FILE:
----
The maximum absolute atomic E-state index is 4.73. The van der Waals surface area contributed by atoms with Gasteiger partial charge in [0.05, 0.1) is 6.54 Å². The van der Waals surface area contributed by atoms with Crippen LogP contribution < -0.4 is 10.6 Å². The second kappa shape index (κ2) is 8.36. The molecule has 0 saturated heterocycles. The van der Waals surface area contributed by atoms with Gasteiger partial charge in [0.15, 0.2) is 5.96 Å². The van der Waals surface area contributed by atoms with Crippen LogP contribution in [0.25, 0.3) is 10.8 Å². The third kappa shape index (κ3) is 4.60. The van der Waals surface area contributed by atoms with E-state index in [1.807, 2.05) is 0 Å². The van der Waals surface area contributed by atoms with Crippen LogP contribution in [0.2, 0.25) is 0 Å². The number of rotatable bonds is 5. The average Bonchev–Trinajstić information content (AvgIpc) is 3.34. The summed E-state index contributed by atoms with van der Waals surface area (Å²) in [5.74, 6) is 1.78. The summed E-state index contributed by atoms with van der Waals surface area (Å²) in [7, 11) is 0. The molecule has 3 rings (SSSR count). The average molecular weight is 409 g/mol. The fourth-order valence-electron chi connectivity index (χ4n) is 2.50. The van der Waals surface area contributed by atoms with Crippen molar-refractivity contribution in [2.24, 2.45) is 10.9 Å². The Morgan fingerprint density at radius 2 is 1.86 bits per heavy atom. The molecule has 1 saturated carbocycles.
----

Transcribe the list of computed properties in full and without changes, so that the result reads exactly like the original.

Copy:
The maximum absolute atomic E-state index is 4.73. The van der Waals surface area contributed by atoms with Gasteiger partial charge in [0.05, 0.1) is 6.54 Å². The van der Waals surface area contributed by atoms with Crippen LogP contribution < -0.4 is 10.6 Å². The second kappa shape index (κ2) is 8.36. The molecule has 0 saturated heterocycles. The van der Waals surface area contributed by atoms with Gasteiger partial charge in [0.15, 0.2) is 5.96 Å². The van der Waals surface area contributed by atoms with Crippen LogP contribution in [0.25, 0.3) is 10.8 Å². The third kappa shape index (κ3) is 4.60. The van der Waals surface area contributed by atoms with E-state index in [1.807, 2.05) is 0 Å². The van der Waals surface area contributed by atoms with Crippen LogP contribution in [0.2, 0.25) is 0 Å². The number of rotatable bonds is 5. The average Bonchev–Trinajstić information content (AvgIpc) is 3.34. The summed E-state index contributed by atoms with van der Waals surface area (Å²) in [5.74, 6) is 1.78. The summed E-state index contributed by atoms with van der Waals surface area (Å²) in [7, 11) is 0. The molecule has 3 rings (SSSR count). The average molecular weight is 409 g/mol. The fourth-order valence-electron chi connectivity index (χ4n) is 2.50. The van der Waals surface area contributed by atoms with Crippen molar-refractivity contribution in [2.24, 2.45) is 10.9 Å². The Morgan fingerprint density at radius 2 is 1.86 bits per heavy atom. The molecule has 1 saturated carbocycles.